The Do-Good Marketer

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Campaigns with a higher purpose are enabling brands to make real—potentially profitable—connections with conscious customers.

Today's marketers are learning to sell products by selling shared values.
Today's marketers are learning to sell products by selling shared values.

Traditionally, the ultimate goal of marketing has been to create campaigns that convince consumers to buy products—both over the short and long term. However in recent years, there's been a more modified, burgeoning aim for marketers that's fueling several of today's most notable, modern campaigns: having a purpose. Although the end goal remains to get people to buy—hopefully several times over—some marketers today are called to an even higher objective. Many customers today expect companies to create value systems that they can emotionally connect with and then support on social media, through word of mouth, and—of course—with their dollars.

“Purpose marketing is about getting under the hood of a company and making sure [the brand] is doing good deeds for the world,” says Kate Watts, managing director in D.C. for digital agency Huge. “Purpose marketing …revolves around who you are as a company [and] what your values are, examines how you treat employees, determines what's your internal mind-set, and establishes how you create a product.”

Each of these elements, Watts says, is a facet that can encourage—or discourage—consumers from buying. Today, purpose marketing—also referred to as social marketing and conscious capitalism—is a method that brand marketers use to woo potential customers by convincing them that the company is indeed socially responsible and in tune with community needs.

“What brands used to do was partner with a charity or create an internal initiative. But that's now shifted,” Watts says, adding that today there are a growing number of conscious consumers whose buying decisions are determined by what a company stands for. In other words, consumers want authenticity, not just charity. “Really, [brands] have to create a company based on their own values,” Watts says. “Consumers will then feel that.”

Authenticity, transparency, and ethics help shoppers understand the soul of a brand; and with the continual proliferation of social media and others digital tools, customers can hold them accountable. “Consumers gain more control, and they gain more confidence,” Watts says. “[Purpose marketing] helps open up more of a dialogue. It allows consumers to have information, and [as a result] have more control of their decision making. So much so that shoppers can advocate a brand—or boycott it—if they do or don't agree with a company's practices.”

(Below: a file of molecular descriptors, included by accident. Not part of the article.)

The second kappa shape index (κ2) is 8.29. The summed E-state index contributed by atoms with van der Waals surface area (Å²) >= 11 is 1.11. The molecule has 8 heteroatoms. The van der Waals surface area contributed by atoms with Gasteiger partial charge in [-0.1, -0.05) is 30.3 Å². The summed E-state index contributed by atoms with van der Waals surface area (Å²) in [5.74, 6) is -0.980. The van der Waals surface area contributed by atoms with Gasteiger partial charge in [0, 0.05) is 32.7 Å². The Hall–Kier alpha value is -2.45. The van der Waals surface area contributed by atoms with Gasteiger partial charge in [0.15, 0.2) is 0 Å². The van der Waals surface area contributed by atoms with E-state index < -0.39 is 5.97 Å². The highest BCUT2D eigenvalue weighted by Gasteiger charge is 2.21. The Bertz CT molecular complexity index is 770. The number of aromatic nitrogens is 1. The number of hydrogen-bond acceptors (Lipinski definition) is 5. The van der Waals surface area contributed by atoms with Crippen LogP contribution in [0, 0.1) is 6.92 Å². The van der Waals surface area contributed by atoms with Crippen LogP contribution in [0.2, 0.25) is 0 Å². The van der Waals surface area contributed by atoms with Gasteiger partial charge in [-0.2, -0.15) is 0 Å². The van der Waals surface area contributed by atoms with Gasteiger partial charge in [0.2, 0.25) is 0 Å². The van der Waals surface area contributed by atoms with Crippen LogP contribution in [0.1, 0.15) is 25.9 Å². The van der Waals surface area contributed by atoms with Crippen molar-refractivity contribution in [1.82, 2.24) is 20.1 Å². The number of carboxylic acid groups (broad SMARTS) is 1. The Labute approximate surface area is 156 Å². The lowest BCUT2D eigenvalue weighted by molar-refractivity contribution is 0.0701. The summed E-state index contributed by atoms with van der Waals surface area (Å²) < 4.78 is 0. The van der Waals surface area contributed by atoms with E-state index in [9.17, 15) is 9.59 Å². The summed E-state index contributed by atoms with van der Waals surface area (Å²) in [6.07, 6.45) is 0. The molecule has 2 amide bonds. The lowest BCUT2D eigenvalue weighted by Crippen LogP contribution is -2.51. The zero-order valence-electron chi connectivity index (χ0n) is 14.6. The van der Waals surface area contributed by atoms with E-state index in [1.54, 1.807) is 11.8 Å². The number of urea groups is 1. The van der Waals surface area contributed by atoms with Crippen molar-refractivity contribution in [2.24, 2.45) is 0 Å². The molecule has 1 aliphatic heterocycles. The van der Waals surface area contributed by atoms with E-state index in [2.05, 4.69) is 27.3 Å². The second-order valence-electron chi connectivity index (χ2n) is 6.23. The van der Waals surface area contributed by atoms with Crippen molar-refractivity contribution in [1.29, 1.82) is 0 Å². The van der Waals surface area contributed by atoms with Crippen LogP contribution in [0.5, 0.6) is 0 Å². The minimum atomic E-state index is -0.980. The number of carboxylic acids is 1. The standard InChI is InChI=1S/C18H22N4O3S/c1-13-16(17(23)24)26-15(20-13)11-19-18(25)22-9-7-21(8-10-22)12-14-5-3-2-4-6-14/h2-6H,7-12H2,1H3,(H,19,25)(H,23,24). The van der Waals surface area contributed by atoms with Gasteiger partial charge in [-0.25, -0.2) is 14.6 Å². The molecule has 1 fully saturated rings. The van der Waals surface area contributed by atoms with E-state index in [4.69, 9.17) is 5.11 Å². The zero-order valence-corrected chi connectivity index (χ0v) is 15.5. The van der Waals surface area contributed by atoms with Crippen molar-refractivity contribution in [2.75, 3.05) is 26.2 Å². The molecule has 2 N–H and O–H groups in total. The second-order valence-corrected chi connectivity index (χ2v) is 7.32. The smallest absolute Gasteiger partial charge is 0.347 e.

As a growing number of marketers implement more meaningful campaigns, consumers gain a personal voice and bolster their own identities. “People want to align with brands that also reflect their personal [views and] personalities,” Watts says. “[Consumers] want to make a statement. If they're posting a brand on Facebook, they want their friends to know that they're socially conscious or aware; it helps their own personal brands.”

Consumers aren't the only ones benefiting from do-good marketing; brands can meet a number of internal goals through value-based marketing. Watts says forward-thinking companies are doing just that, reaching a myriad of goals from image repair to revenue generation. She cites several brands that are doing it well, including American Express, with its small business initiative; GE, which markets its tech innovation intended to make the world a better place; and BP, for its major environmental initiatives—no doubt meant to repair its tarnished image after the 2010 Gulf oil spill. “It's not just meant to sell your product and build revenue,” Watts says. “It can help further push positive reputation, which of course will then lead to more sales.”

Other brands known for their purpose marketing include Kashi (sold by Kellogg), Whole Foods, TOMS, charity: water, Alternative Apparel, and more recently Always, with its recent and popular “Like a Girl” campaign that challenges traditional stereotypes of girls and women. Watts says if shoppers feel that companies are doing the right thing, brands will see the positive effects in their revenue. “Bottom line: Brand value translates to sales,” she says.

So one question remains: How can marketers begin to build out value-based campaigns? Watts says they must create a campaign from the inside out. “If you think of any relationship, including one with potential customers, you wouldn't change who you are to attract someone,” she explains. “You need a relationship based on authenticity. So craft something based on your own values, rather than just to seem more appealing.”

Of course, social marketing isn't the only effective way to campaign, but Watts says that in today's marketing landscape purpose-driven is now the status quo: “Every company that wants to survive needs to walk the walk,” she says.

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